c. Preventing skill obsolescence
For HR departments it is becoming increasingly important that the skills of their employees are continuously updated. It is also a guarantee of employability for candidates. The rate of obsolescence varies according to the occupation: technical jobs, for example, are in the front line. But they are not the only ones concerned: skill obsolescence is true for every position. It mainly affects technical skills: their lifespan is between 12 and 18 months. Soft skills are more durable: these "soft" skills reflect the ability to adapt and therefore apply to all projects. Isabelle Rouhan, President of the recruitment firm Colibri Talent and co-founder of the Observatoire des Métiers du Futur, advises prioritising agility and curiosity in recruitment, which she considers essential.
d. Enhancing the employer brand
Fostering behavioural skills in recruitment also helps strengthen the employer brand. It means showing a genuine interest in candidates. It means understanding what drives them, what affects them. It means understanding their vision of the professional world, their way of looking at things. The interest in the behavioural skills of your candidates will push you to go further. To have more consideration for candidates throughout the recruitment process. This will ultimately improve the candidate experience and enhance your attractiveness to potential recruits.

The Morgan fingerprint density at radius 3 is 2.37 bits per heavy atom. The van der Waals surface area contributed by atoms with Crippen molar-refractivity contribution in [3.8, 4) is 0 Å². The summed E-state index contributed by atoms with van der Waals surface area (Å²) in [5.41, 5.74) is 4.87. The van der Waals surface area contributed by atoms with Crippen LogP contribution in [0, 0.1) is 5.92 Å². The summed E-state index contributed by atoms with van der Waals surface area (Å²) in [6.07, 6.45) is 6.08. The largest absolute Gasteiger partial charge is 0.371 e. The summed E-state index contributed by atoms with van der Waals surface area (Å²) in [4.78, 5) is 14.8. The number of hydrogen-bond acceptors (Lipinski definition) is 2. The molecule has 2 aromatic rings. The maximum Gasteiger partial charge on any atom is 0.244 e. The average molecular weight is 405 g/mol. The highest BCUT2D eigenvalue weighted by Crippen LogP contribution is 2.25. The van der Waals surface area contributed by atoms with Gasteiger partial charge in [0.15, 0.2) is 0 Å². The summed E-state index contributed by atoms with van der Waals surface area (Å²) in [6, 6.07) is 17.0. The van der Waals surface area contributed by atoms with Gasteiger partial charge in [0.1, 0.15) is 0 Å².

e. Growing your pool of candidates
An interest in soft skills in recruitment also means broadening one's horizons. Why recruit candidates straight out of a mould? A company focused on the behavioural skills of its employees will welcome diverse and varied profiles and different points of view. And out of difference... comes innovation. What better way to boost the company's performance?
Beyond the ethical and moral value of this approach, you will gain access to a wider range of skills that will benefit your company's performance.
3. How to assess soft skills in recruitment?
Assessing soft skills during recruitment is a process that requires some preparation. In order to validate their fit with the company's culture and values, it is important to identify in advance the human skills required for the tasks involved, as well as those that are essential within your company.
a. Adapting your recruitment process
At the very least, you can mention the human skills you are looking for from the very first stages of your recruitment: in your job offers, during an interview, on your career website or on your company pages. Let people know which qualities you are looking for. The candidate will be able to plan ahead and apply in full understanding of the facts.